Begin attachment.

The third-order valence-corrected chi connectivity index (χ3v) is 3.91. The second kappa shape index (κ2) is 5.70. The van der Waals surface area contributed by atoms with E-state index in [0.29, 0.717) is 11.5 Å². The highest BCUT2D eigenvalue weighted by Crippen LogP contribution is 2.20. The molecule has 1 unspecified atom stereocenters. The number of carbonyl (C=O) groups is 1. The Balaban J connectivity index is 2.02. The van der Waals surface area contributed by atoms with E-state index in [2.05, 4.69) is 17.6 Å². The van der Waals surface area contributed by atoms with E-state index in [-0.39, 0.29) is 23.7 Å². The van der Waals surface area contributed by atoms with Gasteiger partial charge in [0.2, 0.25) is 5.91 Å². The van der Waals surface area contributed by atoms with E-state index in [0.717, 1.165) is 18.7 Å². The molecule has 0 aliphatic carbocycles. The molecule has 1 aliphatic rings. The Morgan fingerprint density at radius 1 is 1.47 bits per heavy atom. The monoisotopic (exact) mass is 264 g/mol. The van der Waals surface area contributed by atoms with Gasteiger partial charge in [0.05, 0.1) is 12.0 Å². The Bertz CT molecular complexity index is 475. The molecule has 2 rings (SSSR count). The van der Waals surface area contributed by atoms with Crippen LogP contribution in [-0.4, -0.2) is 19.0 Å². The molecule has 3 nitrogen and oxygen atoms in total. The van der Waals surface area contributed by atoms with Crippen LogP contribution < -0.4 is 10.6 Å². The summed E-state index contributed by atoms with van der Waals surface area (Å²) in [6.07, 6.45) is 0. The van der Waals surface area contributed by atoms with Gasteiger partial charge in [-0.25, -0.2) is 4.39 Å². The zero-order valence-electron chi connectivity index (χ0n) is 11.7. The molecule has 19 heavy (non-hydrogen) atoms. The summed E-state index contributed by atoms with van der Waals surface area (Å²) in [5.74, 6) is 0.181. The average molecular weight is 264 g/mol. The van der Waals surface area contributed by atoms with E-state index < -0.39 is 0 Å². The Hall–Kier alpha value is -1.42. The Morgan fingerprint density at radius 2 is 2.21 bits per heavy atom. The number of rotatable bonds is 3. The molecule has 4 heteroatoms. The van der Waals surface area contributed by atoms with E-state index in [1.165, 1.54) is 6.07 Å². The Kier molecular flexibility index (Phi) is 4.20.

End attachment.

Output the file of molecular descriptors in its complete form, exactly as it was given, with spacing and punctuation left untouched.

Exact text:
The third-order valence-corrected chi connectivity index (χ3v) is 3.91. The second kappa shape index (κ2) is 5.70. The van der Waals surface area contributed by atoms with E-state index in [0.29, 0.717) is 11.5 Å². The highest BCUT2D eigenvalue weighted by Crippen LogP contribution is 2.20. The molecule has 1 unspecified atom stereocenters. The number of carbonyl (C=O) groups is 1. The Balaban J connectivity index is 2.02. The van der Waals surface area contributed by atoms with E-state index in [2.05, 4.69) is 17.6 Å². The van der Waals surface area contributed by atoms with E-state index in [-0.39, 0.29) is 23.7 Å². The van der Waals surface area contributed by atoms with Gasteiger partial charge in [0.2, 0.25) is 5.91 Å². The van der Waals surface area contributed by atoms with E-state index in [0.717, 1.165) is 18.7 Å². The molecule has 0 aliphatic carbocycles. The molecule has 1 aliphatic rings. The Morgan fingerprint density at radius 1 is 1.47 bits per heavy atom. The monoisotopic (exact) mass is 264 g/mol. The van der Waals surface area contributed by atoms with Gasteiger partial charge in [0.05, 0.1) is 12.0 Å². The Bertz CT molecular complexity index is 475. The molecule has 2 rings (SSSR count). The van der Waals surface area contributed by atoms with Crippen LogP contribution in [-0.4, -0.2) is 19.0 Å². The molecule has 3 nitrogen and oxygen atoms in total. The van der Waals surface area contributed by atoms with Crippen LogP contribution < -0.4 is 10.6 Å². The summed E-state index contributed by atoms with van der Waals surface area (Å²) in [6.07, 6.45) is 0. The van der Waals surface area contributed by atoms with Gasteiger partial charge in [-0.25, -0.2) is 4.39 Å². The zero-order valence-electron chi connectivity index (χ0n) is 11.7. The molecule has 19 heavy (non-hydrogen) atoms. The summed E-state index contributed by atoms with van der Waals surface area (Å²) in [5.74, 6) is 0.181. The average molecular weight is 264 g/mol. The van der Waals surface area contributed by atoms with E-state index < -0.39 is 0 Å². The Hall–Kier alpha value is -1.42. The Morgan fingerprint density at radius 2 is 2.21 bits per heavy atom. The number of rotatable bonds is 3. The molecule has 4 heteroatoms. The van der Waals surface area contributed by atoms with E-state index in [1.165, 1.54) is 6.07 Å². The Kier molecular flexibility index (Phi) is 4.20.